Meanwhile, Marine Conservation Society analysis finds that raw sewage is pouring into the ocean at an alarming rate. In total, there are at least 1,651 storm overflows within 1km of a Marine Protected Area (MPA) in England. These overflows spilt untreated sewage 41,068 times in 2021. Of these, almost half the overflows spilt more than 10 times in 2021, with an average of 48 spills for each of those overflows. Overall, in 2021, sewage poured into Marine Protected Areas for a total of 263,654 hours. 

According to DEFRA’s own latest assessments, only 19% of estuaries and and 45% of coastal waters are at ‘good ecological status’, with none meeting ‘good chemical status’, and three quarters (75%) of shellfish waters failing to meet water quality standards. 

Rachel Wyatt, Policy & Advocacy Manager for Clean Seas at the Marine Conservation SocietyUntreated sewage contains a cocktail of bacteria, viruses, harmful chemicals, and microplastics. It’s nearly impossible to remove microplastics and ‘forever chemicals’ once in the environment. Due to their persistence, with every discharge, these pollutants will continue to increase, meaning eventually they will pass – or may have already passed – a threshold of harm.”  

In addition, it’s not just invisible toxins that are causing problems. In September this year at the charity’s annual Great British Beach Clean, sewage related pollution, such as wet wipes and sanitary products, were found on 73% of the beaches surveyed across England.  

A new DEFRA report, Ocean Literacy in England and Wales, shows that 85% of people say marine protection is personally important to them. Yet this is being ignored. 

Emma Dearnaley, Legal Director at the Good Law Project, said: “The Marine Conservation Society is at the forefront of tackling the ocean emergency and standing up for coastal communities impacted by climate change and pollution. We are delighted to have them on board as a co-claimant.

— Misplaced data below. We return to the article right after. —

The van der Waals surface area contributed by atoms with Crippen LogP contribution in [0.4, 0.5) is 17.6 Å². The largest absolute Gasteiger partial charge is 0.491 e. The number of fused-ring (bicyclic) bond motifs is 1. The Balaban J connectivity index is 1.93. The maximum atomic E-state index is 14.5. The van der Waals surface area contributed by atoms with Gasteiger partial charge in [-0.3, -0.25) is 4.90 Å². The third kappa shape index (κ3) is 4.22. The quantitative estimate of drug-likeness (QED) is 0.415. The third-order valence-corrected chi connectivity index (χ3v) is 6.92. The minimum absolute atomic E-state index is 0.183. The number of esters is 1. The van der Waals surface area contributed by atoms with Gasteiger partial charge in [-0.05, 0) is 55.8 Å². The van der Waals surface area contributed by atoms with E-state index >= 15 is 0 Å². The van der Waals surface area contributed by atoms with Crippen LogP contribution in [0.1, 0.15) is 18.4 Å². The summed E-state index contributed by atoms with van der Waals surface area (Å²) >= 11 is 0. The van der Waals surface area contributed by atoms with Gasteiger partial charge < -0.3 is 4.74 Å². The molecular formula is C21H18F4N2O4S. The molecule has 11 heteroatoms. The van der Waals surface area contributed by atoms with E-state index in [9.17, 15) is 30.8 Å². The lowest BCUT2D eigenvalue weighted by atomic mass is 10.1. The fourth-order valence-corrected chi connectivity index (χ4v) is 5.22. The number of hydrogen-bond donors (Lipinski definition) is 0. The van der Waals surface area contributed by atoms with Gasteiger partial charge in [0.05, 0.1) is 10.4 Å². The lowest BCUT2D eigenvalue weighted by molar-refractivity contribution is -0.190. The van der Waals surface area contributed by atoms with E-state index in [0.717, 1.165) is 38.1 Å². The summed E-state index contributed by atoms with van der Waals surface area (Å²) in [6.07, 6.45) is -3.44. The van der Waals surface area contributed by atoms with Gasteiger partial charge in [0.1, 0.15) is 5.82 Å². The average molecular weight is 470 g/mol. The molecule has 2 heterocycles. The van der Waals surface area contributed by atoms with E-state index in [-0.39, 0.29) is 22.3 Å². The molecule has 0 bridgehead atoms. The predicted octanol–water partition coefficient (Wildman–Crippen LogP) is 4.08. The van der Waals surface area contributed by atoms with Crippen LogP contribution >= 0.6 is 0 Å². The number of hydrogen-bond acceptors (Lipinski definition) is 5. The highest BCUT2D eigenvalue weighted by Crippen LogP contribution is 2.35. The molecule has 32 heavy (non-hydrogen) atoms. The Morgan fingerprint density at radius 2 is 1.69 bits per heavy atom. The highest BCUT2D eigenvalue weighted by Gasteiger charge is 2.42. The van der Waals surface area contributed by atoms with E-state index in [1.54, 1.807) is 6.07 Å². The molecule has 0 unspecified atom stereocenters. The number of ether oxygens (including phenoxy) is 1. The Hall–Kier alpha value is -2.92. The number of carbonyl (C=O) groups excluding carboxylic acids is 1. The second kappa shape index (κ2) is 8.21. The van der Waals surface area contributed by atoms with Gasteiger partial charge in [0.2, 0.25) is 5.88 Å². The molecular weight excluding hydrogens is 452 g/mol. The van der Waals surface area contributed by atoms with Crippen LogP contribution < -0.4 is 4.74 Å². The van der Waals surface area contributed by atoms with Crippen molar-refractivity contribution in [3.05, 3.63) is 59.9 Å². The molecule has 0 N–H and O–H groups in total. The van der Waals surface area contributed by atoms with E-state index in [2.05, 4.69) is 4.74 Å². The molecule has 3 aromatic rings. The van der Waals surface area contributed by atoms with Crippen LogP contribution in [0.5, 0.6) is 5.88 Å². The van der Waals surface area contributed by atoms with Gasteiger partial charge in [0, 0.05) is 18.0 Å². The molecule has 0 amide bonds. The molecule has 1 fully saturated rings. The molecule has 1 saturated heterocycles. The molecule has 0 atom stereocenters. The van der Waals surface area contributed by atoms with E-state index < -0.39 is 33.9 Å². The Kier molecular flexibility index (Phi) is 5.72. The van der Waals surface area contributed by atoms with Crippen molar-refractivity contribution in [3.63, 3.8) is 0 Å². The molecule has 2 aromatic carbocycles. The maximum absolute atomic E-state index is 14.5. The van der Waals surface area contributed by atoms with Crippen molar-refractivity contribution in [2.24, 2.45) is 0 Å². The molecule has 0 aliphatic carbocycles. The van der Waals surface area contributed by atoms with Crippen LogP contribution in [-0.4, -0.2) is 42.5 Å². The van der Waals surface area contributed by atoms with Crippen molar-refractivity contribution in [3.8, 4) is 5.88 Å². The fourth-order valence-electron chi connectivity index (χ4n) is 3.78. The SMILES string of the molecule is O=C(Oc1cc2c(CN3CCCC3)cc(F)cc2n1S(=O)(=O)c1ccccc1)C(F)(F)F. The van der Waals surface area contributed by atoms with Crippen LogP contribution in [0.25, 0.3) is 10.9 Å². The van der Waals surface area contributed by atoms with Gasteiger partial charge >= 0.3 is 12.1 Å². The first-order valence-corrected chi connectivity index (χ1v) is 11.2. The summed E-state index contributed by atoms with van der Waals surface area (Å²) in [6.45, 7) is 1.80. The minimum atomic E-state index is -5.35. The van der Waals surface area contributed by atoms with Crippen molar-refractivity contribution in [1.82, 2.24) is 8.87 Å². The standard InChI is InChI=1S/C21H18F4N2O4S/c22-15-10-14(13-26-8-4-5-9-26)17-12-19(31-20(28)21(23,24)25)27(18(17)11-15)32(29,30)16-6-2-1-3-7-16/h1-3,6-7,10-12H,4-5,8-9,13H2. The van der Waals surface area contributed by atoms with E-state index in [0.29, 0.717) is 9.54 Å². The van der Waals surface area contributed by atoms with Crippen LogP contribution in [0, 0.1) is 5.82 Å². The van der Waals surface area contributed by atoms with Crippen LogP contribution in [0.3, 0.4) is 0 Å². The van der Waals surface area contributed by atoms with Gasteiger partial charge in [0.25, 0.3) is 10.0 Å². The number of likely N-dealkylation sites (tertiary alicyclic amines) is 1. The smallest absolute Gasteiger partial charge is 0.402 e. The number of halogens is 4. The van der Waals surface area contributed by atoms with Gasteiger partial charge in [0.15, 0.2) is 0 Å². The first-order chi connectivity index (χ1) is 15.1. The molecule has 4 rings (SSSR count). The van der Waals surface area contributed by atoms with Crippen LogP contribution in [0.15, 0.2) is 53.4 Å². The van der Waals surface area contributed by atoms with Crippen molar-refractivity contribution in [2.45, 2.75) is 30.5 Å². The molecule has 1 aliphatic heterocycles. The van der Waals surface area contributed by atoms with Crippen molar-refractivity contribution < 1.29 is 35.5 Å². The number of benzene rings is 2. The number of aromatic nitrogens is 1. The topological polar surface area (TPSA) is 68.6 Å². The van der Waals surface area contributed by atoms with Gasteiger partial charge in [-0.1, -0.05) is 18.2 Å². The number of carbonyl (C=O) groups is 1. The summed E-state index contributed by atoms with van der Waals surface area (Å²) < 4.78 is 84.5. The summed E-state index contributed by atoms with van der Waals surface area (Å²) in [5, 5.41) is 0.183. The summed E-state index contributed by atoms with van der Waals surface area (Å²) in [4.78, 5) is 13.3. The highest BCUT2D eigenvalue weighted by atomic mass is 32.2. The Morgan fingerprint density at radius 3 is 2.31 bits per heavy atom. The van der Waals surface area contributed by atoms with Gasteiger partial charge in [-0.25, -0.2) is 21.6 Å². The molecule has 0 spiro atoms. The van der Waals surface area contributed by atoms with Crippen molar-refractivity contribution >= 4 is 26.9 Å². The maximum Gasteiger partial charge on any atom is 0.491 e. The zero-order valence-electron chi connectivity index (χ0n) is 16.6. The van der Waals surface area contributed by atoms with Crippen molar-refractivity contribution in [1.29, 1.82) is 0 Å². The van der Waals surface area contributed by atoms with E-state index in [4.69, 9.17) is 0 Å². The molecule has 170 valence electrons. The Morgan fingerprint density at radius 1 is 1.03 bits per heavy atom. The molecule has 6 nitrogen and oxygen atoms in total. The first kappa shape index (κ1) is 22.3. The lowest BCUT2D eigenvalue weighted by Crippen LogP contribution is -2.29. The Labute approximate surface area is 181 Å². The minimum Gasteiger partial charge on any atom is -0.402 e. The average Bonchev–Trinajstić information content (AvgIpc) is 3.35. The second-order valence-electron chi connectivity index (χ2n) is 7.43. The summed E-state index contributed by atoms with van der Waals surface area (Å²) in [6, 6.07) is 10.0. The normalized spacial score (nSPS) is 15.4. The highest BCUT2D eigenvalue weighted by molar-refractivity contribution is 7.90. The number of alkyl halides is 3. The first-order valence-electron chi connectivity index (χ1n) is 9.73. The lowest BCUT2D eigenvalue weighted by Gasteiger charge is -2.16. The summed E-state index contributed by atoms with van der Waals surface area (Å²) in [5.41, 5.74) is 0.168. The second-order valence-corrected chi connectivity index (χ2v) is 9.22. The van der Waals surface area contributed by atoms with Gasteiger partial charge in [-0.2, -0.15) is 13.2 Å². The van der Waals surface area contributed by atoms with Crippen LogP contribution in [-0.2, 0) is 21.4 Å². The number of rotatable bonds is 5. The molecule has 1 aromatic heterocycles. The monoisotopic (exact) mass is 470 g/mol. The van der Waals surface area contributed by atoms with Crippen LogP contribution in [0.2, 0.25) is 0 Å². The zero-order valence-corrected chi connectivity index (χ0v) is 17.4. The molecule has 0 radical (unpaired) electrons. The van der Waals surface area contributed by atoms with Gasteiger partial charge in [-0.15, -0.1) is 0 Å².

“Good Law Project will work closely with the claimants, including the Marine Conservation Society, to put forward the case for more ambitious and urgent measures to reduce sewage discharges by water companies. These sewage spills are threatening human health, biodiverse marine life and the fishing industry. We believe that taking legal action now is vital to help safeguard our coastal waters for generations to come”. 

If the case is won, the Marine Conservation Society hopes to see the UK Government amend its Plan so that it meets the DEFRA Secretary of State’s legal obligations to protect the ocean and its inhabitants from raw sewage spills.   

For more visit the Marine Conservation Society website.

Header image credit: Natasha Ewins

Continue Reading

E-Newsletter Sign up!

Competitions

Jump on board the latest addition to the Emperor fleet and enjoy diving the famous sites of the Red Sea with this fantastic special offer. Great value for money and perfect for small groups of buddies. Price NOW from just £1195 per person based on sharing a twin cabin/room including: Flights from Gatwick to Hurghada with 23kgs baggage 7 nights in shared cabin 3 meals a day, soft drinks, red wine with dinner 6 days’ diving, guide, 12ltr tank & weights, Marine Park fees and port departure fees Free Nitrox Booking deadline: Subject to availability – limited flight seats at this price. Alternative departure airports available at a supplement. Call Diverse Travel on 01473 852002 or email info@diversetravel.co.uk. More Less

Instagram Feed

Popular